International Security Expo 2018 - A platform to inform

The International Security Expo provides a unique platform for the entire security industry to come together to source products and share experience. Philip Ingram looks at the current threat landscape and why the International Security Expo is the perfect place to find the solutions and skills to combat them

As a car tore into barriers outside the Palace of Westminster having knocked over several cyclists beforehand, the country held its breath. Was this that start of another terror campaign like the one that tore across Europe and the UK in 2016–2017? Many cities across the globe were left reeling from a wave of extremism targeting people going about their normal lives and enjoying themselves and the often crudeness of the weaponry used belied the sophistication of many of the attacks.

How do we keep our iconic buildings accessible and safe? A question to ask the Deputy Head of Security Operations in the Parliamentary Security Department at the Houses of Parliament, Fay Tennet, who is speaking at this year’s Olympia based International Security Expo held on 28-29 November.

2018 has been successful for the security services with a number of attacks being stopped, but the UK Counter Terror Police continue to remind everyone that they have approximately 600 active investigations going on with over 3,000 people of immediate concern and another 20,000 on their radar. Many, if not most, of these investigations will be occurring in our cities and many of the subjects of those investigations are likely to be targeting our cities.

However, 2018 will already be remembered for a new type of attack, with the first use of a deadly, military grade nerve agent on the streets of the small sleepy English city, Salisbury. The nerve agent Novichok was used in an assassination attempt on a Russian former intelligence officer, Sergi Skripal and his daughter Yulia, in March.

This incident, that could be from the pages of a John Le Carrie novel but is now a vehicle for greater public-private security cooperation with many of the 1,200 police officers drafted in to secure contaminated sites, being replaced by security guards. The impact it has had on Salisbury is great but the impact such an incident would have on the streets of London, Manchester, Birmingham, Glasgow or Belfast is unthinkable. Safer Cities is a leading conference as part of this year’s International Security Expo.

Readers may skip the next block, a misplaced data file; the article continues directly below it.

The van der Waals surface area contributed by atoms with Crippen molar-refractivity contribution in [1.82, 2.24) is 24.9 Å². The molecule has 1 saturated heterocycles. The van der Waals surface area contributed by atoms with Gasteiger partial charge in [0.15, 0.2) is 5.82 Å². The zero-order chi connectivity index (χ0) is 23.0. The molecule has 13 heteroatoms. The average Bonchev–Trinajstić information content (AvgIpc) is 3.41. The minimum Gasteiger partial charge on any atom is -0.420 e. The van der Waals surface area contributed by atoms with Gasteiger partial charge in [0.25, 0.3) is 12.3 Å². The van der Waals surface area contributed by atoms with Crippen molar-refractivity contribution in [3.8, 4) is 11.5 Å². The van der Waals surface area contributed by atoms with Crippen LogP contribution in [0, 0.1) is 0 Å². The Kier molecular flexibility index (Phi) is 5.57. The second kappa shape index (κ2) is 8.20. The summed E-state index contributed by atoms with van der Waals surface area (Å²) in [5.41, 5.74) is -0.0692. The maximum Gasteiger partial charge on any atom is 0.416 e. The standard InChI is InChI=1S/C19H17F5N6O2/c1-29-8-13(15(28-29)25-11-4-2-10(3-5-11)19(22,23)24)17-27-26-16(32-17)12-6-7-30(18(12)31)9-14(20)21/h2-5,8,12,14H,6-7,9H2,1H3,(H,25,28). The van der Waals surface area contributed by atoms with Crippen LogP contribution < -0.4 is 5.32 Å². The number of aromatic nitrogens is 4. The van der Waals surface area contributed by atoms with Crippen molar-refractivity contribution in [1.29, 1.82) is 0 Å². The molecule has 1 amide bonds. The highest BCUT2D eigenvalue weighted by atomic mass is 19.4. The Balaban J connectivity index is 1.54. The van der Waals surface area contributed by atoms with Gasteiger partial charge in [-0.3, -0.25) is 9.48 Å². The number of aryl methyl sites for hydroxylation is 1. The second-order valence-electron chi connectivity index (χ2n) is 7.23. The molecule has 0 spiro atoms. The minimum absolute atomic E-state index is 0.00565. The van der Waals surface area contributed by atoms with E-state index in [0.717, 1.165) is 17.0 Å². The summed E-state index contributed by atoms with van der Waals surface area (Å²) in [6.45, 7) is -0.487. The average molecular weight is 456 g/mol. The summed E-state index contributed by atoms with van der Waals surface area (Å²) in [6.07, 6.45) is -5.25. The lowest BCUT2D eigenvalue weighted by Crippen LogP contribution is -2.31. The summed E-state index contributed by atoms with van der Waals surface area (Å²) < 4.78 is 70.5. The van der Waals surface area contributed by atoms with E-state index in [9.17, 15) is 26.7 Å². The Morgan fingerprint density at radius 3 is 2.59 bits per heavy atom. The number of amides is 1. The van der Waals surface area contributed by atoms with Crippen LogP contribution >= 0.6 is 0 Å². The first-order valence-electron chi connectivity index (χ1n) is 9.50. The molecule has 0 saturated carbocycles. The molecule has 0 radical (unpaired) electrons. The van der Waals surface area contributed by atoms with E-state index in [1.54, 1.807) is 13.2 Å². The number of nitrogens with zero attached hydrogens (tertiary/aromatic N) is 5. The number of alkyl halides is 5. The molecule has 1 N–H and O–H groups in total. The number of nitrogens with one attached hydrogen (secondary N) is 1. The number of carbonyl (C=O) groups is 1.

We have also seen an explosive drone attack on the Venezuelan President and recently the EU Counterterrorism co-ordinator, Gilles de Kerchove, told a conference at the Royal United Services Institute that terrorist groups such as al-Qaeda and ISIS would soon turn to constructing biological weapons and possibly use drones to spread such infections. This year we have seen arrests in Germany linked to a plot to use the biotoxin Ricin in a terror attack. Its purity and quantity shocked the German security agencies.

At the same time, ISIS and Al Qaeda terror videos and propaganda are advocating the use of drones against crowded places. During the FIFA World Cup in Russia an ISIS propaganda video was released in which the terrorist group said that they would attack with drone bombs - thank goodness they didn’t. The recipe and design for chemical weapons and chemical dispersion devices is freely available in the extremist circles according to Aimen Dean, a former MI6 spy inside Al Qaeda in his book ‘Nine Lives.’ Drones will be a central theme to this year’s International Security Expo.

Aviation Security is examined closely and central to this conference will be Tom Willis, the head of Security from Heathrow Airport.

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